Topic 4 min read

SKP and the Fringing Effect

Latest updated: November 4, 2021

Fringing is a phenomenon that occurs for capacitors of finite length. Between the two electrodes, a uniform electric field exists, however, at the edges of the electrodes the field becomes non-uniform and extends out into the surrounding space [1]. At this point, the electric field can be seen to bend beyond the edges of the electrodes. It is this extension of the electric field beyond the edges of the electrodes which is referred to as fringing [2]. Fringing at a parallel plate capacitor is illustrated in Fig. 1. Note this is a simplified illustration showing the fringing only of the parallel surfaces as would occur at the SKP probe where care is taken to stop the electric field at the sides of the probe.

 

The fringing effect between two electrodes of finite, and equal length is illustrated. The dashed lines represent the electric field between the electrodes.

Figure 1: The fringing effect between two electrodes of finite, and equal length is illustrated.
The dashed lines represent the electric field between the electrodes.

 

While Fig. 1 illustrates the fringing effect when the electrodes of a capacitor are equal, or similar, in length, this is not the case in SKP. In an SKP experiment, the capacitor electrodes are unequal in length, with the probe typically much smaller than the sample electrode, giving rise to a significant fringing effect as illustrated in Fig. 2 [3].

 

Figure 2: The fringing effect between two electrodes of finite, unequal length, as is the case for an
SKP probe and sample, is illustrated. The dashed lines represent the electric field between the electrodes.

 

The effect of fringing in SKP
Fringing can have a significant effect on the SKP measurement. The extension of the electric field beyond the edge of the plane of the SKP probe means regions beyond those directly below the probe tip will influence the signal measured in SKP. When the fringing effect is large, relative to the probe size, the lateral resolution of SKP can be reduced, and therefore efforts should be taken to minimize fringing for the highest quality measurements. With the decreasing distance between the capacitor electrodes, e.g. the probe and the sample, the fringe effect is reduced, Fig. 3 [1]. Therefore, working at the smallest practical probe to sample distance, typically 100 µm, and maintaining this distance throughout the measurement, reduces the fringe effect and improves the SKP measurement quality. The probe diameter is also known to influence the fringing in the SKP measurement. Smaller probe diameters are more susceptible to fringing effects than larger probes [4]. When working with SKP probes of small diameter it is important to keep in mind that the fringing effect can be detrimental to the lateral resolution possible from these probes. The final factor influencing the fringing effect on the probe is the sample uniformity. Samples with a high degree of non-uniformity, such as very rough samples, can result in a higher degree of fringing experienced by the probe [3].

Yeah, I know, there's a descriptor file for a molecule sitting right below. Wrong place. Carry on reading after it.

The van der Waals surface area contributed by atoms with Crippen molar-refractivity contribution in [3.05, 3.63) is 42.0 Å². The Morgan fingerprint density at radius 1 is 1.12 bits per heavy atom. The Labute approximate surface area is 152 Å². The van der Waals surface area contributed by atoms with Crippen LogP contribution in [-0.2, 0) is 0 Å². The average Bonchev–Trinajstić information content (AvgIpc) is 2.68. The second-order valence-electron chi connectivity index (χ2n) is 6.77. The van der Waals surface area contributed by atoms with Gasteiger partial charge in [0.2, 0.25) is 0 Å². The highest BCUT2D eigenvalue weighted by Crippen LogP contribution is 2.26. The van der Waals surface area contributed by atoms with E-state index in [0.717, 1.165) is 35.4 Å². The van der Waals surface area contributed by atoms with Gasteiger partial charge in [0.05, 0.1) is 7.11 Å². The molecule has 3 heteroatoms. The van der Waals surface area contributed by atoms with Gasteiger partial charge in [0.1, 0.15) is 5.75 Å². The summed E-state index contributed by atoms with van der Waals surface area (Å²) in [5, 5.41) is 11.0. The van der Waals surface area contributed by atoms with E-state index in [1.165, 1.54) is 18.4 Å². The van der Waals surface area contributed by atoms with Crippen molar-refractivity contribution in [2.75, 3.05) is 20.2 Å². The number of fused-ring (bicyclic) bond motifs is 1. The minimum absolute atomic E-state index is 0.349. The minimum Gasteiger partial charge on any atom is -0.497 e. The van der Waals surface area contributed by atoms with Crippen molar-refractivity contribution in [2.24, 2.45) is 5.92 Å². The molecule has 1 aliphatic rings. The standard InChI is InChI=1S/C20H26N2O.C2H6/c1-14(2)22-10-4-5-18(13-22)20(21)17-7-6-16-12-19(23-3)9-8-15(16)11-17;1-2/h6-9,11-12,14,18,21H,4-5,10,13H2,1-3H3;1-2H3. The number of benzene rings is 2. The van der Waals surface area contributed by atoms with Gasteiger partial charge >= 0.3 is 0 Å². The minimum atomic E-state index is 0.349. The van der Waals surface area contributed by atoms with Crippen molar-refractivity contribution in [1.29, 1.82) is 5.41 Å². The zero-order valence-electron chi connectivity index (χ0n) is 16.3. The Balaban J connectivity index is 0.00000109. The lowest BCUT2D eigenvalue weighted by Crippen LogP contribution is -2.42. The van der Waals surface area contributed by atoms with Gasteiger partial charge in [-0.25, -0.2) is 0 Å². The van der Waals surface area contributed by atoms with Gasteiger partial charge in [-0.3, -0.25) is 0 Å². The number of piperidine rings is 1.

Figure 3: The reduction in the fringing effect with smaller probe to sample distances is illustrated.

Figure 3: The reduction in the fringing effect with the smaller probe to sample distances is illustrated.

 

Conclusion

The fringing effect is a phenomenon seen in capacitors, which influences the quality and lateral resolution of an SKP measurement. By understanding the influence of probe to sample distance, probe diameter, and sample inhomogeneity the fringing effect can be reduced and accounted for in experiments.

Further information on the factors influencing the SKP measurement can be found in our SKP101: Introduction to Scanning Kelvin Probe  and Anatomy of an SKP Probe articles.*

 

References:

  1. Hegg, A. V. Mamishev, Conference Record of the 2004 IEEE International Symposium on Electrical Insulation (2004) 384-387
  2. J. Sloggett, N. G. Barton, S. J. Spencer, J. Phys. A: Math. Gen. 19 (1986) 2725-2736
  3. Subrahmanyam, C. Suresh Kumar, Kelvin Probe for Surface Engineering: Fundamentals and Design, Ane Books Pvt. Ltd., New Delhi, (2009) 45
  4. Wicinski, W. Burgstaller, A. W. Hassel, Corros. Sci. 104 (2016) 1-8

 

 

 

 

 

 

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